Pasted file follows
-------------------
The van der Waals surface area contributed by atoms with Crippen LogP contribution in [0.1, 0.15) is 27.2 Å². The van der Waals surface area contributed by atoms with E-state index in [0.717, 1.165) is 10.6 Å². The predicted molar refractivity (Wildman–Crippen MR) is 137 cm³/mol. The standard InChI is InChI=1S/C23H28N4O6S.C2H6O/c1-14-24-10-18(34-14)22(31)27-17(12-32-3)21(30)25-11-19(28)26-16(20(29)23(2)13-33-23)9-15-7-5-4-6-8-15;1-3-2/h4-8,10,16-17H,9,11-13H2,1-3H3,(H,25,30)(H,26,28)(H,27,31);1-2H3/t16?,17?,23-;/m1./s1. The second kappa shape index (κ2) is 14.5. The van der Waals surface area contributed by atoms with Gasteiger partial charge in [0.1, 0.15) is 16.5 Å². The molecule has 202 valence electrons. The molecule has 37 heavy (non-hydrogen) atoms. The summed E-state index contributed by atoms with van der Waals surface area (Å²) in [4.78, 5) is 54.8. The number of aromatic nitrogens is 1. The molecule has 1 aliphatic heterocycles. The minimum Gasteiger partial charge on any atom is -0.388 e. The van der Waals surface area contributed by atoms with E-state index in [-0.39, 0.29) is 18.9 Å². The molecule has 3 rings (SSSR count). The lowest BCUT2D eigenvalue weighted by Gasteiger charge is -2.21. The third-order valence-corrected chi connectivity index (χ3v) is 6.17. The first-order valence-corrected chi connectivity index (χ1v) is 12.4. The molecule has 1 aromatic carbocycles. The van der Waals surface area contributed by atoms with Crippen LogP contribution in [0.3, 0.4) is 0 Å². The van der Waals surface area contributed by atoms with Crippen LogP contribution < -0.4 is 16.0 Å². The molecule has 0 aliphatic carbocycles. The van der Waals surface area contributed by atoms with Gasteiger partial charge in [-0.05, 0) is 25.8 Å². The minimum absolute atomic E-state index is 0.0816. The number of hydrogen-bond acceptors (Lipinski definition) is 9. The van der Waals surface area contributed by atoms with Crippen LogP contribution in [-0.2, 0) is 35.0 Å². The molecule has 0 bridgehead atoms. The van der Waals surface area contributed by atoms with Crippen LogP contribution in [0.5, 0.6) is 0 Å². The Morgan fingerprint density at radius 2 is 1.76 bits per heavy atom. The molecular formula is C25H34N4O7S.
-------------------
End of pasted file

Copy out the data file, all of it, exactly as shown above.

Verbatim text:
The van der Waals surface area contributed by atoms with Crippen LogP contribution in [0.1, 0.15) is 27.2 Å². The van der Waals surface area contributed by atoms with E-state index in [0.717, 1.165) is 10.6 Å². The predicted molar refractivity (Wildman–Crippen MR) is 137 cm³/mol. The standard InChI is InChI=1S/C23H28N4O6S.C2H6O/c1-14-24-10-18(34-14)22(31)27-17(12-32-3)21(30)25-11-19(28)26-16(20(29)23(2)13-33-23)9-15-7-5-4-6-8-15;1-3-2/h4-8,10,16-17H,9,11-13H2,1-3H3,(H,25,30)(H,26,28)(H,27,31);1-2H3/t16?,17?,23-;/m1./s1. The second kappa shape index (κ2) is 14.5. The van der Waals surface area contributed by atoms with Gasteiger partial charge in [0.1, 0.15) is 16.5 Å². The molecule has 202 valence electrons. The molecule has 37 heavy (non-hydrogen) atoms. The summed E-state index contributed by atoms with van der Waals surface area (Å²) in [4.78, 5) is 54.8. The number of aromatic nitrogens is 1. The molecule has 1 aliphatic heterocycles. The minimum Gasteiger partial charge on any atom is -0.388 e. The van der Waals surface area contributed by atoms with E-state index in [-0.39, 0.29) is 18.9 Å². The molecule has 3 rings (SSSR count). The lowest BCUT2D eigenvalue weighted by Gasteiger charge is -2.21. The third-order valence-corrected chi connectivity index (χ3v) is 6.17. The first-order valence-corrected chi connectivity index (χ1v) is 12.4. The molecule has 1 aromatic carbocycles. The van der Waals surface area contributed by atoms with Crippen LogP contribution in [0.3, 0.4) is 0 Å². The van der Waals surface area contributed by atoms with Crippen LogP contribution < -0.4 is 16.0 Å². The molecule has 0 aliphatic carbocycles. The van der Waals surface area contributed by atoms with Gasteiger partial charge in [-0.05, 0) is 25.8 Å². The minimum absolute atomic E-state index is 0.0816. The number of hydrogen-bond acceptors (Lipinski definition) is 9. The van der Waals surface area contributed by atoms with Crippen LogP contribution in [-0.2, 0) is 35.0 Å². The molecule has 0 bridgehead atoms. The van der Waals surface area contributed by atoms with Crippen LogP contribution in [0.5, 0.6) is 0 Å². The Morgan fingerprint density at radius 2 is 1.76 bits per heavy atom. The molecular formula is C25H34N4O7S.